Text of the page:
The FBI will feed hacked passwords directly into Have I Been Pwned

Australian security researcher Troy Hunt announced today that he granted the US Federal Bureau of Investigation a direct line to upload new content into Have I Been Pwned, a website that indexes data from security breaches.

The HIBP creator said that when the FBI discovers password collections during their investigations, they will upload the data into a section of the site called Pwned Passwords.

The FBI will provide passwords as SHA-1 and NTLM hashes and not in plain text. No user personal details will be provided, but only the password hashes.

The passwords will be added to Pwned Passwords, a collection of more than 613 million leaked passwords.

While the main HIBP website allows users to search if their emails, names, or usernames have been leaked online in past security breaches, Pwned Passwords is a smaller and more specialized component of the HIBP site that tells users if a password string has ever been leaked online, without attaching the password to any user details.


The idea behind HIBP's Pwned Passwords component is that hackers collect passwords from public breaches and create password dictionaries, which they use to carry out brute-force or credential stuffing attacks.

If users reused the password somewhere else, or if multiple users use the same password, they risk having their accounts hijacked by hackers trying random (previously leaked) passwords.

While most people know Hunt and the HIBP site because of its data breach search functionality, in reality, it's the Pwned Passwords feature that has proven to be more useful and more widely adopted.

Available as a public search, API, and downloadable database, the Pwned Passwords component has been integrated into thousands of public and private applications, where it is used to check if users are using weak or previously leaked passwords, and then prompt users to change their credentials.

Seventeen countries across the world currently use Pwned Passwords to make sure government employees don't use weak or previously leaked passwords.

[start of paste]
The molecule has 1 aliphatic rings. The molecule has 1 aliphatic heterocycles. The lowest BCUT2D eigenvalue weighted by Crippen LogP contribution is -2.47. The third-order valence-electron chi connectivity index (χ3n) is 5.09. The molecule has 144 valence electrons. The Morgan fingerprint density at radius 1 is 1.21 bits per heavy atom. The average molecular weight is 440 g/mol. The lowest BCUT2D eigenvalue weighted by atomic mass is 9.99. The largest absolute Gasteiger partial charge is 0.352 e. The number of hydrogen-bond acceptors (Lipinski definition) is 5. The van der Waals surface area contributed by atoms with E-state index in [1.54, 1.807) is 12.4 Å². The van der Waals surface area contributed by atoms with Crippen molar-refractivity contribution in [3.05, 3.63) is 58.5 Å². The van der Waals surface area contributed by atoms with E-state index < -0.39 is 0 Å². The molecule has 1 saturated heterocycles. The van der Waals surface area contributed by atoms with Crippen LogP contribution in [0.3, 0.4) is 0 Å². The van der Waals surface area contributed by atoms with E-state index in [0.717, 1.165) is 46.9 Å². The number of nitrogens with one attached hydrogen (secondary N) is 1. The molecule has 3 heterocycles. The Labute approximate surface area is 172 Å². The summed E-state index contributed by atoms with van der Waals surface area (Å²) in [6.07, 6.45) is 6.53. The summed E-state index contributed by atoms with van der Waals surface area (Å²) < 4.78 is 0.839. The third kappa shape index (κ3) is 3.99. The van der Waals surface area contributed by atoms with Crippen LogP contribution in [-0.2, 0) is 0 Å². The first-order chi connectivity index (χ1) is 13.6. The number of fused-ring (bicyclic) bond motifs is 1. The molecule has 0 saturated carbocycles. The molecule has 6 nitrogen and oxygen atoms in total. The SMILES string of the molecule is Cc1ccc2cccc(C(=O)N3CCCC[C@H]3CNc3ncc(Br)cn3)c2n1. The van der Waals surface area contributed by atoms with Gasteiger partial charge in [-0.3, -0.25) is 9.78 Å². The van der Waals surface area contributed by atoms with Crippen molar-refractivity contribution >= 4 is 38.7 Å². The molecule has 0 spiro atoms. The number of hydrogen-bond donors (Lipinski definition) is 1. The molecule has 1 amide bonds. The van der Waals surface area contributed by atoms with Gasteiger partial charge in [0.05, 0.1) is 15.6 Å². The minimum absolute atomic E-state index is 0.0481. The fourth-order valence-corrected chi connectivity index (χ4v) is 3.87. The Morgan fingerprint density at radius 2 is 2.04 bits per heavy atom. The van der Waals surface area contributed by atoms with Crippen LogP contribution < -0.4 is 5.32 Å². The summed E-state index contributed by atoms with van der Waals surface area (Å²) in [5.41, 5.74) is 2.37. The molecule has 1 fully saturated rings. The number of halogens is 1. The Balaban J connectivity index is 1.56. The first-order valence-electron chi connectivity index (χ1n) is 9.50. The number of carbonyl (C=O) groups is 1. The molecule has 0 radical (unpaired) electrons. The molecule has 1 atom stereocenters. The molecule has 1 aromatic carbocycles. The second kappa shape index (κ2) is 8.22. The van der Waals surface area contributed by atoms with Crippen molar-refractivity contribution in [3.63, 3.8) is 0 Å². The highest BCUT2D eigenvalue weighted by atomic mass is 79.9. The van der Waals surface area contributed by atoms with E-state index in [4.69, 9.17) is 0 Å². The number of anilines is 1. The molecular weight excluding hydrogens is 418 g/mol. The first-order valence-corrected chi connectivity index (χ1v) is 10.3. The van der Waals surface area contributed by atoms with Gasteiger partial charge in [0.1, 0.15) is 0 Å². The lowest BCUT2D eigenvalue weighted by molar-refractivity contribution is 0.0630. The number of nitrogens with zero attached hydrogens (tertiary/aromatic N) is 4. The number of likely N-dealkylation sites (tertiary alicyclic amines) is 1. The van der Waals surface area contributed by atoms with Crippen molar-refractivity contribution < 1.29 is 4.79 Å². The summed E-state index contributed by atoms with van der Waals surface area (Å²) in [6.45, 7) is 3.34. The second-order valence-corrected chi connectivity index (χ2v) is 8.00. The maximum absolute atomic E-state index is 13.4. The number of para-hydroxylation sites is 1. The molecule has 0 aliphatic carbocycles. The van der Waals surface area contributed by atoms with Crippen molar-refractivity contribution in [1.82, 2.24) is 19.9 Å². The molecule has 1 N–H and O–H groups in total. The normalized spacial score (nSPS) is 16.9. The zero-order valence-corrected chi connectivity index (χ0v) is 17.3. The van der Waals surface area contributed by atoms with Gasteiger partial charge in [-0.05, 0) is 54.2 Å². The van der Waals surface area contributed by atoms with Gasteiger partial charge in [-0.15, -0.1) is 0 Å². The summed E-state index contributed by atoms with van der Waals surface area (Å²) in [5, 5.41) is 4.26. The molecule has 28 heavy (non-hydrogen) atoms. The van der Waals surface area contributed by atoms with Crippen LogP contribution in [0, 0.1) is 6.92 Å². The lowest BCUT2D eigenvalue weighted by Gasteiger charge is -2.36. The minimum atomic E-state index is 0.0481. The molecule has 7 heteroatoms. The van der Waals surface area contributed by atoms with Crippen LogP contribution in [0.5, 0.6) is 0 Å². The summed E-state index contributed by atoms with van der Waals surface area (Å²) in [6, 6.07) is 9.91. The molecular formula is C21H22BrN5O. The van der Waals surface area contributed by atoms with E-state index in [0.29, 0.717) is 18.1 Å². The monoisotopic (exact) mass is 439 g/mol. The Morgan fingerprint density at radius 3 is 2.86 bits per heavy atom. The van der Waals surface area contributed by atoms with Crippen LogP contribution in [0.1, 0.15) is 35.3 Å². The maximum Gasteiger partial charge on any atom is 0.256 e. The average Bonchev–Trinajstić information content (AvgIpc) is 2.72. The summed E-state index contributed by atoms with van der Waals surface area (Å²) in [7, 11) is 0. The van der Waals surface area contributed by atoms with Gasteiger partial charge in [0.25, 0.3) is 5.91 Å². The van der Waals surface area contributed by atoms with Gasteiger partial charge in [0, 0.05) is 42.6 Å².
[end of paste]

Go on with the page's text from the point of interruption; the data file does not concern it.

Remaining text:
Until now, the service had been using passwords from data breaches sent to Hunt by security researchers and anonymous tipsters.

The FBI becomes the first official external source to provide data to HIBP's Pwned Passwords.

"We are excited to be partnering with HIBP on this important project to protect victims of online credential theft. It is another example of how important public/private partnerships are in the fight against cybercrime," said Bryan A. Vorndran, Assistant Director, Cyber Division, FBI.

The move comes after Hunt and the FBI collaborated for the first time last month when the FBI shared a list of 4.3 million email addresses collected from the Emotet botnet.

Pwned Passwords code has been open-sourced

The announcement that HIBP has partnered with the FBI also comes on the same day when Hunt open-sourced the code behind the Pwned Passwords component.

In a blog post, Hunt said the two announcements were a pure coincidence and that the FBI did not require Hunt to open-source the HIBP code, a move he first began exploring way back in August 2020.

The code, available on GitHub, will be shepherded by the .NET Foundation, and Hunt said that the code for the main HIBP data breach index would also be open-sourced in the future.

Header image: Troy Hunt

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Catalin Cimpanu

Catalin Cimpanu is a cybersecurity reporter for The Record. He previously worked at ZDNet and Bleeping Computer, where he became a well-known name in the industry for his constant scoops on new vulnerabilities, cyberattacks, and law enforcement actions against hackers.